In 2ed, saves were static based level of the character. Sooner or later, saves became pretty much a done deal that you would almost always make them. 3.0 had saves where both the caster and the defender counted in it, and it was possible to fail saves. Of course every non-caster coming from 2ed would feel like the saves were much worst, while every caster would be going "finally".
yes and no. even in 2e there were spells that had effects that did not have saves, and ones that had half for saves. You could still try to target worse saves. But you couldn't just count on a spell overriding HP. PCs/Monsters/NPC with high HP had almost auto saves for a reason.

in 3e a wizard 'playing the table' and makeing even just good guesses about goo/bad saves could make a spell land 70%+ of the time... and could almost ignore spell ressitance (where magic resistance in 2e meant it was a fighter and theif job to bash the thing most times.).

in 3.5 if a PC and and NPC(made like a PC) both had a 15,14,&13 to spread, and the PC was a fighter and the NPC was a wizard... the wizard puts the 15 in INT and is human so no mod. the fighter puts the 15 in str the 14 in con and the 13 in dex (cause fighter)he is an elf variant that gets +2 dex +1 str (Don't know for sure there is one but i bet there was) so 16 15 14 physicals... going to start with +2 fort and +0 ref and will.

so to make a save vs a 1st level spell we have DC 13 with Fort +5 (needs and 8 or better) Ref +2 (needs 11 or better) and will (I didn't stat wis but lets be nice give him a +1) +1 needs a 12...

add 12 levels to each... now we are in the endgame... 13th level. the fighter base is +8/+4/+4 and he got 3 +1 stat increases... all in con we will say (more hp and best chance to improve con save) he also got a ring of defense +2 in this time (+2 ac and saves unlike ring of prot that ws only +2 AC) he also has gloves of dex +2 and belt of giant str +4... pretty good for that level(also magic weapon and armor)

fighter 13 now has str 20 Dex 17 Con 17... but he also has really cool feats so I am giving him Iron will +2 will saves since he still only has a +1 wis... his saves are Fort +13 Ref +9 Will +7

wizard 13 now has a 20 int (I wont break down magic vs stat bump) and a single feat to enhance the save DC by 1... he can throw 6th level spells and the DC 22 then for lower levels it is 21,20,19,18,17...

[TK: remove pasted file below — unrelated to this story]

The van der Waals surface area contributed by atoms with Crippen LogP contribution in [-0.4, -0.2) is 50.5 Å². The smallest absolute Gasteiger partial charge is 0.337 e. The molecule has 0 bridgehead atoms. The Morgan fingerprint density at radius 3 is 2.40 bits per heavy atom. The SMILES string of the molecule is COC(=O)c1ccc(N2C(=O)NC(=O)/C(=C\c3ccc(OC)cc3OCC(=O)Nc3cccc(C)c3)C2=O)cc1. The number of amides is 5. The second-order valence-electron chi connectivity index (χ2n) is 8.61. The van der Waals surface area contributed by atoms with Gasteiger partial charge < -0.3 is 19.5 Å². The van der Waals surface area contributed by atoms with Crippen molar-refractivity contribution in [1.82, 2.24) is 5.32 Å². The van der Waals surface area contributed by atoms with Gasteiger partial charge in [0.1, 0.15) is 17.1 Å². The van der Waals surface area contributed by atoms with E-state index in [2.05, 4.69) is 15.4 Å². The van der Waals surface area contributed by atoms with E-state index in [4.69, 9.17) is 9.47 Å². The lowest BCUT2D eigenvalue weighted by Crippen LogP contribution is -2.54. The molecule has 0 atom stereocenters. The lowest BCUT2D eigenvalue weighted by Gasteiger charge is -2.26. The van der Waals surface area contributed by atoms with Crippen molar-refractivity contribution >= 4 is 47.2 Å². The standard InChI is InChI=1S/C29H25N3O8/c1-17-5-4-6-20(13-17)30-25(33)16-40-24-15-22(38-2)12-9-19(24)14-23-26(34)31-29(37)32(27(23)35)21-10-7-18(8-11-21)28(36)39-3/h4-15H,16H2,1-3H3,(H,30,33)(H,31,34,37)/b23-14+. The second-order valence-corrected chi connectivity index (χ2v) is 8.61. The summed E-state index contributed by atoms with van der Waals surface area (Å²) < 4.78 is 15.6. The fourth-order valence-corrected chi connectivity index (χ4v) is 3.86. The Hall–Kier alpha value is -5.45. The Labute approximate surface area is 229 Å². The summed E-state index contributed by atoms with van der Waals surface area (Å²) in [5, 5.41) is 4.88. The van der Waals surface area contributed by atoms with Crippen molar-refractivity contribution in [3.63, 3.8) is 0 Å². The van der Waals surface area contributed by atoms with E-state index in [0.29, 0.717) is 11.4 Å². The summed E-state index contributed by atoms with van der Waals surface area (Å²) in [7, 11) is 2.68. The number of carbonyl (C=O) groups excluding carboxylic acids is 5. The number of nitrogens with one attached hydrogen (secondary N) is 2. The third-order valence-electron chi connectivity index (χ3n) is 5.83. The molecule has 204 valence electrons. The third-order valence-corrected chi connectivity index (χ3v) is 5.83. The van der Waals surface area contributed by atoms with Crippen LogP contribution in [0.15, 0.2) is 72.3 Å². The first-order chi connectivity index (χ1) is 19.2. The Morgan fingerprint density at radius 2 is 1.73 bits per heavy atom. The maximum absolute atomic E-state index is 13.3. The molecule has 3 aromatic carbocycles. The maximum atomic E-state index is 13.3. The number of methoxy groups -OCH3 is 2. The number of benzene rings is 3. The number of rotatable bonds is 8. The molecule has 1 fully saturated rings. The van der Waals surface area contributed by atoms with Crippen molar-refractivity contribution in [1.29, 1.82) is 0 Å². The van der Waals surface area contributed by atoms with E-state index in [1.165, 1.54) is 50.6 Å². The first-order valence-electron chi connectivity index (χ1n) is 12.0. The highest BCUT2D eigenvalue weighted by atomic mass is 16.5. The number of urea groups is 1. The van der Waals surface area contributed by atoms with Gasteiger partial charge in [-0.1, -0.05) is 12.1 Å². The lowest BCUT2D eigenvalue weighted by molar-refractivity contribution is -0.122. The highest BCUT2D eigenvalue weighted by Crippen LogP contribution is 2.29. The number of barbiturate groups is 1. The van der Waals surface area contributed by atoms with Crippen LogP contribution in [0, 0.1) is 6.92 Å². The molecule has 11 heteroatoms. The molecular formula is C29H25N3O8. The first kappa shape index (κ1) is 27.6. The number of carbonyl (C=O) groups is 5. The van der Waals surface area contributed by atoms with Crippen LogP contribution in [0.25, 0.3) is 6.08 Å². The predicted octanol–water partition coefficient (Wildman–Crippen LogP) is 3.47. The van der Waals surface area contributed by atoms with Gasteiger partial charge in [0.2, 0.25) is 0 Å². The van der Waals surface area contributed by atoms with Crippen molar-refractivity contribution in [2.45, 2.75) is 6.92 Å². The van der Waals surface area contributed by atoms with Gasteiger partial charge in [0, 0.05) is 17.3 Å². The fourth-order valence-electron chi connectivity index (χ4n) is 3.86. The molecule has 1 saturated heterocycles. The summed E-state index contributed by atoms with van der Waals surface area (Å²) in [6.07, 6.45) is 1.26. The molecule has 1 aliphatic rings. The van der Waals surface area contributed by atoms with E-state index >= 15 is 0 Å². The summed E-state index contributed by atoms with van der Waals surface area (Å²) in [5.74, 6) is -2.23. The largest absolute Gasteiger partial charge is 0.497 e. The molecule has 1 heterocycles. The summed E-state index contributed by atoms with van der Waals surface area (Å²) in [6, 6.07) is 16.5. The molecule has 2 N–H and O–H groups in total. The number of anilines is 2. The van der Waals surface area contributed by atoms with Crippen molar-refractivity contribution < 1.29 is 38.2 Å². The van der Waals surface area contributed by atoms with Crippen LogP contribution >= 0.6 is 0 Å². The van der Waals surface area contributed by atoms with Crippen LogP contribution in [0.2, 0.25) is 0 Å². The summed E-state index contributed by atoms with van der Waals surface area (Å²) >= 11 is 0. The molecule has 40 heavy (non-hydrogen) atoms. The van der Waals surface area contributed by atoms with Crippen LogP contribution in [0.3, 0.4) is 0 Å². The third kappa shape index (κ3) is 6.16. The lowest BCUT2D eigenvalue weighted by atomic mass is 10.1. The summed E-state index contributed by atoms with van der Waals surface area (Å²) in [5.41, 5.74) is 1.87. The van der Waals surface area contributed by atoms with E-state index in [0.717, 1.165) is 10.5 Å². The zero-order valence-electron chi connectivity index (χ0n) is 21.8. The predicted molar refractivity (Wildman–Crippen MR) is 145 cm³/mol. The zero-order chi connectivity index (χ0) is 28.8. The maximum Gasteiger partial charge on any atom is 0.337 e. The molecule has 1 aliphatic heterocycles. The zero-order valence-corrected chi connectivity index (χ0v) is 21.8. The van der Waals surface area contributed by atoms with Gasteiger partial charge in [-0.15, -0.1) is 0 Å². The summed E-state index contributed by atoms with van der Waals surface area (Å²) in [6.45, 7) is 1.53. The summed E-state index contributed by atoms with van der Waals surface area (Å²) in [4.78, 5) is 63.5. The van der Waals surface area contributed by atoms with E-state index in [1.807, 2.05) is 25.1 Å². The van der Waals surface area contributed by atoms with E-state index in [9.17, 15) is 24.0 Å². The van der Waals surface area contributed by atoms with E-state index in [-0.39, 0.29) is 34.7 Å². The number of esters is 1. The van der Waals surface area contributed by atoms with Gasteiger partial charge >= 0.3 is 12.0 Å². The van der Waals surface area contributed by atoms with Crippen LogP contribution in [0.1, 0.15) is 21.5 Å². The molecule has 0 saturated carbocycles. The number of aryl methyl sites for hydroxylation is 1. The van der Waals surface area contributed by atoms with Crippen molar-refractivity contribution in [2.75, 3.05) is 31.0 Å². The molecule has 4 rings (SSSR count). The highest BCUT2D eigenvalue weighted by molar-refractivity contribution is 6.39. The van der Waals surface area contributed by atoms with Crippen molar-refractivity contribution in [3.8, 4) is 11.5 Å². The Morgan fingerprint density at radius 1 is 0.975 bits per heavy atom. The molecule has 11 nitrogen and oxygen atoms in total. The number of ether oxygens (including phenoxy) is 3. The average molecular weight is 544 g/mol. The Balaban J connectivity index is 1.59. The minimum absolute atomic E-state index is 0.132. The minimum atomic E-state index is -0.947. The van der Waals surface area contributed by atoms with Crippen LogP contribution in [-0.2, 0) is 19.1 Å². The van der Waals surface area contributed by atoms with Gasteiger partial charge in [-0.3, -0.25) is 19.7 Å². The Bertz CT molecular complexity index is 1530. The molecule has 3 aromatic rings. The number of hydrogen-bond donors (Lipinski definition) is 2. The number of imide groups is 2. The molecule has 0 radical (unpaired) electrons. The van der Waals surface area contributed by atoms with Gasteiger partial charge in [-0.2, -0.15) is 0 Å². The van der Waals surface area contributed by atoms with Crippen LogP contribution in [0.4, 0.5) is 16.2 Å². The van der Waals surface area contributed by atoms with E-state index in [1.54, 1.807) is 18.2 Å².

against a big 5th level save or suck (or worse save or die) the fighter has to roll Fort an 8 (not bad), Ref a 12 (wow not even 50/50 good thing most of these are sve for half damage not SoD) and Will 14 (yikes...35% chance...about 1/3 of the time he makes it)

so at level 1 tasha laugh (1st level save or suck) the fighter needs to make a 12 to negate (45% chance) and that is the BIGGEST spell a wizard can throw. at level 13 against the same tasha laugh (now the weakest spell) he needs a 4... great news, but if there is a 5th level SoD will save...(not looking but I think hold monster and dominate person both fall in here, maybe polymorph) that would be needing a 14... and that STILL IS NOT THE HIGHEST LEVEL SLOT...

why did the fighter who took a feat, has a magic item to boost, and used to have the best saves in 2e now have a 1/3 pass rate against an equal level will save?

even a monk who rolls well (starts with 16 dex 16 con 17 wis after race) takes all 3 save feats and has the best base saves... we will give him a belt of magnificent +4 (awesome at level 13) and say his +3 aall went wis from levels... has a 20dex 20con 24wis +8 base all save +2 feats to all saves and we will give +2 magic to all saves...
Fort+17 Ref +17 Will +19... you know what that looks like? in 2e a 1,2or 3 always failed a save unless you where divine, and at level 13 with some magic help it was common for ffighters to have half of the saves at 4+ to make it...but the monk only got 4 feats (unless human or flaws) and he put 3 of them too defense saves to get there...
 


Ancalagon

Dusty Dragon
wasn't it Monte Cook who said that 3e intentionally had bad options to "reward skilled play" (ie good players would take the good options).

I don't know if it was intentional, but the resulting power gulf between optimized and casual PCs was immense...
 


wasn't it Monte Cook who said that 3e intentionally had bad options to "reward skilled play" (ie good players would take the good options).

I don't know if it was intentional, but the resulting power gulf between optimized and casual PCs was immense...
I believe he did, but the impact of this has been exaggerated a bit. The immense power gap was more the result of the sheer volume of publications and plethora of options, which let folks dedicated to powergaming find and exploit a lot of synergies, including ones unforeseen by the designers. The pinnacle of powergaming often came from abusing Polymorph effects on oneself with relatively obscure race/monster combos.
 

billd91

Hobbit on Quest (he/him)
wasn't it Monte Cook who said that 3e intentionally had bad options to "reward skilled play" (ie good players would take the good options).